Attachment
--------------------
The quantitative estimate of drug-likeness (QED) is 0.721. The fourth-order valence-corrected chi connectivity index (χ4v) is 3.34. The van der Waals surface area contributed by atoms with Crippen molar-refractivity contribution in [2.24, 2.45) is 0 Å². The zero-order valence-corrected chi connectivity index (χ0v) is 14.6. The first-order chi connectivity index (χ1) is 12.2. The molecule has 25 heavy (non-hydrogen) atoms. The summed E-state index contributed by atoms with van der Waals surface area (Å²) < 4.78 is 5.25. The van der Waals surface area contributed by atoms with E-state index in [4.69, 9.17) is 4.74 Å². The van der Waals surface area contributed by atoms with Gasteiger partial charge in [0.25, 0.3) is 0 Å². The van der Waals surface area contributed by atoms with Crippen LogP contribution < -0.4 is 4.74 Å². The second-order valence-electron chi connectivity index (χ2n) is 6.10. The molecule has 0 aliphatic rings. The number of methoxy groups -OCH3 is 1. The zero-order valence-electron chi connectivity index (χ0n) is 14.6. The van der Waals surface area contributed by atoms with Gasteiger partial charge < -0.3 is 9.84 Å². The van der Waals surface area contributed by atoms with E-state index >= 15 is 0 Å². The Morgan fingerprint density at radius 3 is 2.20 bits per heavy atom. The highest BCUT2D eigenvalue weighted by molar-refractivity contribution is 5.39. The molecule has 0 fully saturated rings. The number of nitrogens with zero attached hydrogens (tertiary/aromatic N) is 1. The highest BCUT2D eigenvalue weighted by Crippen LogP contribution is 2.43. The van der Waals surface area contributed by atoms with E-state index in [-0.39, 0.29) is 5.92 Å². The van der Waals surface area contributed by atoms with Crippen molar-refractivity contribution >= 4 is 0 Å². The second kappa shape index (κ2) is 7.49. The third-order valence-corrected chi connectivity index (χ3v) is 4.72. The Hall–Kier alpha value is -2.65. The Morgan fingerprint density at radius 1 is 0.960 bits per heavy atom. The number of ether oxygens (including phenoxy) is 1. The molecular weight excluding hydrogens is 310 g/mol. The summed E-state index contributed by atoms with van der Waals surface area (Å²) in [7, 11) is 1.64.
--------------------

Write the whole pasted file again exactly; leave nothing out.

The quantitative estimate of drug-likeness (QED) is 0.721. The fourth-order valence-corrected chi connectivity index (χ4v) is 3.34. The van der Waals surface area contributed by atoms with Crippen molar-refractivity contribution in [2.24, 2.45) is 0 Å². The zero-order valence-corrected chi connectivity index (χ0v) is 14.6. The first-order chi connectivity index (χ1) is 12.2. The molecule has 25 heavy (non-hydrogen) atoms. The summed E-state index contributed by atoms with van der Waals surface area (Å²) < 4.78 is 5.25. The van der Waals surface area contributed by atoms with E-state index in [4.69, 9.17) is 4.74 Å². The van der Waals surface area contributed by atoms with Gasteiger partial charge in [0.25, 0.3) is 0 Å². The van der Waals surface area contributed by atoms with Crippen LogP contribution < -0.4 is 4.74 Å². The second-order valence-electron chi connectivity index (χ2n) is 6.10. The molecule has 0 aliphatic rings. The number of methoxy groups -OCH3 is 1. The zero-order valence-electron chi connectivity index (χ0n) is 14.6. The van der Waals surface area contributed by atoms with Gasteiger partial charge < -0.3 is 9.84 Å². The van der Waals surface area contributed by atoms with E-state index >= 15 is 0 Å². The Morgan fingerprint density at radius 3 is 2.20 bits per heavy atom. The highest BCUT2D eigenvalue weighted by molar-refractivity contribution is 5.39. The molecule has 0 fully saturated rings. The number of nitrogens with zero attached hydrogens (tertiary/aromatic N) is 1. The highest BCUT2D eigenvalue weighted by Crippen LogP contribution is 2.43. The van der Waals surface area contributed by atoms with E-state index in [-0.39, 0.29) is 5.92 Å². The van der Waals surface area contributed by atoms with Crippen molar-refractivity contribution >= 4 is 0 Å². The second kappa shape index (κ2) is 7.49. The third-order valence-corrected chi connectivity index (χ3v) is 4.72. The Hall–Kier alpha value is -2.65. The Morgan fingerprint density at radius 1 is 0.960 bits per heavy atom. The number of ether oxygens (including phenoxy) is 1. The molecular weight excluding hydrogens is 310 g/mol. The summed E-state index contributed by atoms with van der Waals surface area (Å²) in [7, 11) is 1.64.